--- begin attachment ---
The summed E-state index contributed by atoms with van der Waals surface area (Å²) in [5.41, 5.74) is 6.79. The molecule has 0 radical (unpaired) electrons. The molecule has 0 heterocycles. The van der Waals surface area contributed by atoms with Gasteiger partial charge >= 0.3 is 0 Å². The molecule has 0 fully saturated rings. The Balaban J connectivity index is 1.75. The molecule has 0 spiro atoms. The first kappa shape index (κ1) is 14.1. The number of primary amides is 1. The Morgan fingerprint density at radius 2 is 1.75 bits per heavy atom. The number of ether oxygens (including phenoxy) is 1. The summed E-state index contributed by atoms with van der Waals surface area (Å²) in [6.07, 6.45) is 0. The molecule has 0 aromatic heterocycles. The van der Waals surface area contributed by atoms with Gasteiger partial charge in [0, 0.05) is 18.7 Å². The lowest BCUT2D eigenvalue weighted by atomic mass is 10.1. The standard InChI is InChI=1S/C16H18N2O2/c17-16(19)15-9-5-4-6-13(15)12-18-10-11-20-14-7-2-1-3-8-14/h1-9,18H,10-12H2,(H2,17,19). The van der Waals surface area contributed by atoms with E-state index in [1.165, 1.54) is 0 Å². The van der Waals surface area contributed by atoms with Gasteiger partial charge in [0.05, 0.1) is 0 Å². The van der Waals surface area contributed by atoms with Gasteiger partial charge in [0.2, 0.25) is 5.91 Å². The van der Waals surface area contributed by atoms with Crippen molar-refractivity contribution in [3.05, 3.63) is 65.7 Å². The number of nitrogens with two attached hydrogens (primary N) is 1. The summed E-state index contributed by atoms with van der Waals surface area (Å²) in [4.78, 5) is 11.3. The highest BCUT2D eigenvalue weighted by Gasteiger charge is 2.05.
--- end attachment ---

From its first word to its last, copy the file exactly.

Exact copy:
The summed E-state index contributed by atoms with van der Waals surface area (Å²) in [5.41, 5.74) is 6.79. The molecule has 0 radical (unpaired) electrons. The molecule has 0 heterocycles. The van der Waals surface area contributed by atoms with Gasteiger partial charge >= 0.3 is 0 Å². The molecule has 0 fully saturated rings. The Balaban J connectivity index is 1.75. The molecule has 0 spiro atoms. The first kappa shape index (κ1) is 14.1. The number of primary amides is 1. The Morgan fingerprint density at radius 2 is 1.75 bits per heavy atom. The number of ether oxygens (including phenoxy) is 1. The summed E-state index contributed by atoms with van der Waals surface area (Å²) in [6.07, 6.45) is 0. The molecule has 0 aromatic heterocycles. The van der Waals surface area contributed by atoms with Gasteiger partial charge in [0, 0.05) is 18.7 Å². The lowest BCUT2D eigenvalue weighted by atomic mass is 10.1. The standard InChI is InChI=1S/C16H18N2O2/c17-16(19)15-9-5-4-6-13(15)12-18-10-11-20-14-7-2-1-3-8-14/h1-9,18H,10-12H2,(H2,17,19). The van der Waals surface area contributed by atoms with E-state index in [1.165, 1.54) is 0 Å². The van der Waals surface area contributed by atoms with Gasteiger partial charge in [0.05, 0.1) is 0 Å². The van der Waals surface area contributed by atoms with Gasteiger partial charge in [0.2, 0.25) is 5.91 Å². The van der Waals surface area contributed by atoms with Crippen molar-refractivity contribution in [3.05, 3.63) is 65.7 Å². The number of nitrogens with two attached hydrogens (primary N) is 1. The summed E-state index contributed by atoms with van der Waals surface area (Å²) in [4.78, 5) is 11.3. The highest BCUT2D eigenvalue weighted by Gasteiger charge is 2.05.